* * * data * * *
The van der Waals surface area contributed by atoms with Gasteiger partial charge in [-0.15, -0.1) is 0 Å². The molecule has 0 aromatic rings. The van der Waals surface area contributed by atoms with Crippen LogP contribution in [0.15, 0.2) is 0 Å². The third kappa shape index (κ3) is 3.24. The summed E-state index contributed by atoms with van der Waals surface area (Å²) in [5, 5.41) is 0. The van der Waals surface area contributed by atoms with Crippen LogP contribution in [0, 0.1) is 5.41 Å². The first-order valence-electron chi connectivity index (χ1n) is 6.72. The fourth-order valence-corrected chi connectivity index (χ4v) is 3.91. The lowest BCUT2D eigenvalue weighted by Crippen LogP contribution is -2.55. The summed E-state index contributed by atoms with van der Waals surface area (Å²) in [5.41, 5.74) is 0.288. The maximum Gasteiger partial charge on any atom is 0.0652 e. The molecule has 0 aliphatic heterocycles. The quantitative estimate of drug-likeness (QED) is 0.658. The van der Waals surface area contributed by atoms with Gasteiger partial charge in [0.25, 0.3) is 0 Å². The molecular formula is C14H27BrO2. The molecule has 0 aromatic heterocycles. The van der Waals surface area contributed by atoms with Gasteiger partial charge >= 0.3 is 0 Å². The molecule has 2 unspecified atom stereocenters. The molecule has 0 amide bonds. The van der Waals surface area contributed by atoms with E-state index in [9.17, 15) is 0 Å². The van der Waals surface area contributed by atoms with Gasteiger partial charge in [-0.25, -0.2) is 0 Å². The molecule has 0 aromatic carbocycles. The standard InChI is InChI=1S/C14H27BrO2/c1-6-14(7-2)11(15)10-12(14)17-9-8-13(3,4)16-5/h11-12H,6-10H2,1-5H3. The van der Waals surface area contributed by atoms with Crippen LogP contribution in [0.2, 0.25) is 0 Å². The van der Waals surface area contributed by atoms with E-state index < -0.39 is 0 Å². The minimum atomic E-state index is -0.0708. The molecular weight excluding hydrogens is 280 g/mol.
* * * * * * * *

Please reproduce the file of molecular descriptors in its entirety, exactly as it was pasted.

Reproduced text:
The van der Waals surface area contributed by atoms with Gasteiger partial charge in [-0.15, -0.1) is 0 Å². The molecule has 0 aromatic rings. The van der Waals surface area contributed by atoms with Crippen LogP contribution in [0.15, 0.2) is 0 Å². The third kappa shape index (κ3) is 3.24. The summed E-state index contributed by atoms with van der Waals surface area (Å²) in [5, 5.41) is 0. The van der Waals surface area contributed by atoms with Crippen LogP contribution in [0, 0.1) is 5.41 Å². The first-order valence-electron chi connectivity index (χ1n) is 6.72. The fourth-order valence-corrected chi connectivity index (χ4v) is 3.91. The lowest BCUT2D eigenvalue weighted by Crippen LogP contribution is -2.55. The summed E-state index contributed by atoms with van der Waals surface area (Å²) in [5.41, 5.74) is 0.288. The maximum Gasteiger partial charge on any atom is 0.0652 e. The molecule has 0 aliphatic heterocycles. The quantitative estimate of drug-likeness (QED) is 0.658. The van der Waals surface area contributed by atoms with Gasteiger partial charge in [0.25, 0.3) is 0 Å². The molecular formula is C14H27BrO2. The molecule has 0 aromatic heterocycles. The van der Waals surface area contributed by atoms with Gasteiger partial charge >= 0.3 is 0 Å². The molecule has 2 unspecified atom stereocenters. The molecule has 0 amide bonds. The van der Waals surface area contributed by atoms with E-state index in [9.17, 15) is 0 Å². The van der Waals surface area contributed by atoms with Gasteiger partial charge in [-0.25, -0.2) is 0 Å². The molecule has 0 aromatic carbocycles. The standard InChI is InChI=1S/C14H27BrO2/c1-6-14(7-2)11(15)10-12(14)17-9-8-13(3,4)16-5/h11-12H,6-10H2,1-5H3. The van der Waals surface area contributed by atoms with Crippen LogP contribution in [0.2, 0.25) is 0 Å². The van der Waals surface area contributed by atoms with E-state index < -0.39 is 0 Å². The minimum atomic E-state index is -0.0708. The molecular weight excluding hydrogens is 280 g/mol.